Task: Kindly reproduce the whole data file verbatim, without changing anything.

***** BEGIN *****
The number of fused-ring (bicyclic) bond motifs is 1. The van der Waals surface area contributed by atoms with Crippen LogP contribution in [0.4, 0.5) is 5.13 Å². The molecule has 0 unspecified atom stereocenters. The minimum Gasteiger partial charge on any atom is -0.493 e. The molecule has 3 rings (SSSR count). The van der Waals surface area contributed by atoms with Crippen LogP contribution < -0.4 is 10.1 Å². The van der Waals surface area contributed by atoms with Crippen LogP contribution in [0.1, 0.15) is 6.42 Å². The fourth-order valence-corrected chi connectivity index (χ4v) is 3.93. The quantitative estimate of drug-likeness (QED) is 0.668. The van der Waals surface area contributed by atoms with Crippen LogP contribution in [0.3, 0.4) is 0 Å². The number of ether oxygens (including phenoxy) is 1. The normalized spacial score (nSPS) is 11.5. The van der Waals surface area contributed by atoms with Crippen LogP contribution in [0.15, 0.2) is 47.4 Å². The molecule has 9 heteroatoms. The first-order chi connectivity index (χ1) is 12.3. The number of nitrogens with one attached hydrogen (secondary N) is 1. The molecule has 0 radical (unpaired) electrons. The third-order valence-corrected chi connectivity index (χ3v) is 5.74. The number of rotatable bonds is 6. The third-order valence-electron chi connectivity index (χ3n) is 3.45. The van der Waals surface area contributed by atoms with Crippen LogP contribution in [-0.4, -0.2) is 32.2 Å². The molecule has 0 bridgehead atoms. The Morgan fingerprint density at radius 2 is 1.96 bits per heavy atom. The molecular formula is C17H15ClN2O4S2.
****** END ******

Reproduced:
The number of fused-ring (bicyclic) bond motifs is 1. The van der Waals surface area contributed by atoms with Crippen LogP contribution in [0.4, 0.5) is 5.13 Å². The molecule has 0 unspecified atom stereocenters. The minimum Gasteiger partial charge on any atom is -0.493 e. The molecule has 3 rings (SSSR count). The van der Waals surface area contributed by atoms with Crippen LogP contribution < -0.4 is 10.1 Å². The van der Waals surface area contributed by atoms with Crippen LogP contribution in [0.1, 0.15) is 6.42 Å². The fourth-order valence-corrected chi connectivity index (χ4v) is 3.93. The quantitative estimate of drug-likeness (QED) is 0.668. The van der Waals surface area contributed by atoms with Crippen LogP contribution in [0.3, 0.4) is 0 Å². The number of ether oxygens (including phenoxy) is 1. The normalized spacial score (nSPS) is 11.5. The van der Waals surface area contributed by atoms with Crippen LogP contribution in [0.15, 0.2) is 47.4 Å². The molecule has 9 heteroatoms. The first-order chi connectivity index (χ1) is 12.3. The number of nitrogens with one attached hydrogen (secondary N) is 1. The molecule has 0 radical (unpaired) electrons. The third-order valence-corrected chi connectivity index (χ3v) is 5.74. The number of rotatable bonds is 6. The third-order valence-electron chi connectivity index (χ3n) is 3.45. The van der Waals surface area contributed by atoms with Crippen LogP contribution in [-0.4, -0.2) is 32.2 Å². The molecule has 0 bridgehead atoms. The Morgan fingerprint density at radius 2 is 1.96 bits per heavy atom. The molecular formula is C17H15ClN2O4S2.